Sunday, June 10, 2007

Pin Cushion

This week fell apart first thing Monday morning.

One of the two naturopathic doctors I've been seeing had ordered a bunch of tests, some of which required fasting. I had to skip breakfast and go to the lab to have blood drawn. But with clients to attend to, I didn't get out of the house until close to ten. My stomach churned, partly due to hunger, partly dread. It's not the blood I mind, or the needle itself. It's the pain. I'm a wimp about the pain.

At the lab, there is a sign: "Take a number and find a seat. Wait until your number is called." I waited until everyone else waiting had gone, and then waited some more in the empty, aptly named, waiting room. I overheard the woman at the desk asked the other tech, "There's no one out there, right?"

Then came the second leg in my waiting marathon, and more eavesdropping: while the lab tried to decipher my doctor's orders. She called headquarters, held the line for customer service, held again, and gave up. She called my doctor. As it turned out, the test in question was one my doc had already given me. She nixed it, then added two others to the already long list, for good measure. I was beginning to feel like the guinea pig of an absent-minded professor. My doctor had talked up this test with great confidence, implying it could potentially reveal the secret to my infertility. She had my hopes up about it, but in the back of my mind, I wondered, Didn't we already do this one? Um, yes.

By the time I got into the little white room with the tech and her stickers and glass vials, my stomach was churning again. Two men arrived to do some construction thing, and they kept peeking in at me where I sat with my sleeve rolled up. I told the tech that I just couldn't take it if she had to dig around in my arm. "Please use your smallest needle," I begged, "and if you miss the vein... just -- just don't miss the vein."

She was very sweet and understanding. But she missed the vein. She dug around. She missed again. She dug around a third time. She missed. Again.

"That's it," I told her. "Stop."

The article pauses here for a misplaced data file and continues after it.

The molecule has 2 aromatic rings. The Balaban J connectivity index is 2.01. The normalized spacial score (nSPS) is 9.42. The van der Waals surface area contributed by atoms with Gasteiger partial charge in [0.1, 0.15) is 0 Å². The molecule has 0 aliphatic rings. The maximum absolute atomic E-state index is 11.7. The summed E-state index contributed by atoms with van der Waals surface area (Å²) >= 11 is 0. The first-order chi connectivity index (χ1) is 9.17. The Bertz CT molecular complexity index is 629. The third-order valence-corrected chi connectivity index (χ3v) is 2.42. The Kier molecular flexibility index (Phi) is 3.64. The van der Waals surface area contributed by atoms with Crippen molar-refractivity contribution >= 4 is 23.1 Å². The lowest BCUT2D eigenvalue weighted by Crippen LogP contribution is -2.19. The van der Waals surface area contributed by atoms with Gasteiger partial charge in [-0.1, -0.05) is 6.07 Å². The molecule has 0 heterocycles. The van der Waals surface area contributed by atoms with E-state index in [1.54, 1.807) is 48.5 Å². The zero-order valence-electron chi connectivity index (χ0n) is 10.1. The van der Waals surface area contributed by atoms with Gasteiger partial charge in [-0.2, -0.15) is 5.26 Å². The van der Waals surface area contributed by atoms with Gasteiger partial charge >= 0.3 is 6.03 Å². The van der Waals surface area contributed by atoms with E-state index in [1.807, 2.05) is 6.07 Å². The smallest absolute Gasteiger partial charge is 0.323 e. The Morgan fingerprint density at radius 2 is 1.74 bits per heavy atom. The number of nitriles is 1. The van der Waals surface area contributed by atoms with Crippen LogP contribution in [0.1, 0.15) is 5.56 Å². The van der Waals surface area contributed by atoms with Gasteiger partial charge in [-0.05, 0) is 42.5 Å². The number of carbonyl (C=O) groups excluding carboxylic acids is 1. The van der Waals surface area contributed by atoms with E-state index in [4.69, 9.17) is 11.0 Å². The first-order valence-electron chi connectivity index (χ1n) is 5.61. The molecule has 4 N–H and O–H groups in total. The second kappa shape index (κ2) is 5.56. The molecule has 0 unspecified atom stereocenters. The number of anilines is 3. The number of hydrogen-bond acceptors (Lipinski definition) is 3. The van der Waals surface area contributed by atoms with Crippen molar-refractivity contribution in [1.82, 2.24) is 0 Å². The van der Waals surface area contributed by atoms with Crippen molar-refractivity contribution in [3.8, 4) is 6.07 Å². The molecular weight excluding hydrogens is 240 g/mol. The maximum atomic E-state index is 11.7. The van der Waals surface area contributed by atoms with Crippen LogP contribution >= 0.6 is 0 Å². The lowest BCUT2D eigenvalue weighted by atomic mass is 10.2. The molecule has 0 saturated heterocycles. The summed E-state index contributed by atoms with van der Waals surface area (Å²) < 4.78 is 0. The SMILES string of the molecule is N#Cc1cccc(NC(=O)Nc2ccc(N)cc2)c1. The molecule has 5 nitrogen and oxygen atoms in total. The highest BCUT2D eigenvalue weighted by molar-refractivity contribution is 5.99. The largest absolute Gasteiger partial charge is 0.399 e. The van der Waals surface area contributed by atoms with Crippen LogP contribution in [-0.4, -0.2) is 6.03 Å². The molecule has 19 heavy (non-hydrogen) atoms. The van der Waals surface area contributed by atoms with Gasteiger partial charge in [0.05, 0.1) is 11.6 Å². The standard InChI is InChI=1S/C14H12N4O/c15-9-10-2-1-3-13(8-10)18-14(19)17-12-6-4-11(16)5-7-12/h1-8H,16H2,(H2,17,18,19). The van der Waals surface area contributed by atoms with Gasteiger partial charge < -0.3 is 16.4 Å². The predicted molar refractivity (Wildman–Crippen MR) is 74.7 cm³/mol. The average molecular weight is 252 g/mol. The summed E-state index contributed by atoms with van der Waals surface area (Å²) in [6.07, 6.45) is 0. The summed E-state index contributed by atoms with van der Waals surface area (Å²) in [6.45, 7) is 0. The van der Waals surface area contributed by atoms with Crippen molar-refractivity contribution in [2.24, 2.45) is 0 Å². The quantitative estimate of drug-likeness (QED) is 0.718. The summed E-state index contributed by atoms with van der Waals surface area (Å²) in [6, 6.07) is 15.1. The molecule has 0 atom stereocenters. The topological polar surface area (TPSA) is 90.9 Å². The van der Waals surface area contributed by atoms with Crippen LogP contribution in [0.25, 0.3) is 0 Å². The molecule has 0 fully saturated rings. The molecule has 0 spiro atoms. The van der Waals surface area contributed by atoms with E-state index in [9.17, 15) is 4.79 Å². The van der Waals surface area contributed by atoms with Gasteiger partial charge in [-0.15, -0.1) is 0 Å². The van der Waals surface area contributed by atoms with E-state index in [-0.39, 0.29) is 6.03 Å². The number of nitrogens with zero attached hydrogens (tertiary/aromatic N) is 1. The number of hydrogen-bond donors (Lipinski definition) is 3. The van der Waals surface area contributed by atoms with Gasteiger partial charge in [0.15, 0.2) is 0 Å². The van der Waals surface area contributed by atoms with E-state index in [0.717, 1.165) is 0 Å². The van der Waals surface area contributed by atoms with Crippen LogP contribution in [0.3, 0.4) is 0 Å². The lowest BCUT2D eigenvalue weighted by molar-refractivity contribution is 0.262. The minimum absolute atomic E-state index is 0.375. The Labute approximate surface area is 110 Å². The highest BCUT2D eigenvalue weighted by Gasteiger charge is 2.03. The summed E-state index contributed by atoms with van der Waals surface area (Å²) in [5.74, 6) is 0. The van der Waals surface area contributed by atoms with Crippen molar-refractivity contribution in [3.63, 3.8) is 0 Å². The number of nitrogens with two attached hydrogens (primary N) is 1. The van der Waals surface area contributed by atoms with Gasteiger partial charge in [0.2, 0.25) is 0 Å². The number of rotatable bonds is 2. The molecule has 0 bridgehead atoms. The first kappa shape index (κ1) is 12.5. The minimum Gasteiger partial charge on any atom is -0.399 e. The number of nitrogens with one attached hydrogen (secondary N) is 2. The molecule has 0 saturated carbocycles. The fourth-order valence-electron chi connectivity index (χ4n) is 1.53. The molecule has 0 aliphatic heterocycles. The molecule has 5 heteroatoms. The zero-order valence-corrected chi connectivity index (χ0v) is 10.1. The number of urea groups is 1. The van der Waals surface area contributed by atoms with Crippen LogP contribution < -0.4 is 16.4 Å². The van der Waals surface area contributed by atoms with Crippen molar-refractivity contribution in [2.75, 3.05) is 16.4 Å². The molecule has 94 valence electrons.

"Maybe you're dehydrated," she ventured, "Have you been fasting? You can drink water, you know." It was eleven-thirty at this point. I didn't mention this, or the fact that I sat in the waiting room for an hour. And yes, come to think of it, I was thirsty the whole time. "Maybe you should come back another day," she said, on her way out to get the other, more experienced technician. But the other tech was busy with another long line of intake, and I was done.

I sat in the car, fuming, then crying, then thinking.

I don't know what's wrong with my digestion, or why I am not getting pregnant. Naturopath number one ordered blood tests and dietary restrictions and perscribed vitamins and herbs and tinctures. Naturopath number two added more supplements and powders and a suppository, and insisted that, as far as my digestive system was concerned, I would be fine. As for pregnancy, there's this guy who collects amazonian cures and swears he has something among all his jarred snakes and potions that never fails to get a person pregnant. I might want to check it out, he says, shrugging.

I also go to the acupuncturist, who sticks needles in me once a week, and hands me baggies of Chinese herb powders, labeled pre-O, ovulation, post-O, and period, which I'm supposed to take on an empty stomach morning and night.

I keep doing everything the so-called experts tell me to do, glossing over my continued ambivalence about getting pregnant in the first place, and my growing conviction that this problem with my digestion is getting worse and I very much want to know what the heck is going on in there.

So I made a decision: I will go back to the lab, I will do these tests. I'll hear what absent-minded doctor number one has to say about the results, but after that, I'm done with her. I will continue with the protocol doctor two has prescribed - after all, my symptoms did clear completely, if only for the few weeks before my honeymoon and the infamous traveler's diarrhea I picked up in Costa Rica. But in the meantime, I've made an appointment with a gastroenterologist.

On Tuesday morning I did not return to the lab because I went to my acupuncturist, and told her I didn't want to do acupuncture anymore. In the end, I compromised: she'll stop putting needles in my wrists (those are the only ones that really hurt), and I will only come to her once a cycle, around ovulation.

As for ambivalence about pregnancy, I've made a decision about that, as well, though it took a little longer to come to this one. And it will take a little longer to explain. Next entry, and soon. I promise.

By the way, thanks to everyone who commented and emailed (and called) about the digestion stuff. It means a lot to me to have your support. And for those of you suffering likewise (I'm surprised at how many of us there are!), if you want to share the gory details, I welcome it. Post comments, send emails. I'll tell you mine if you tell me yours.

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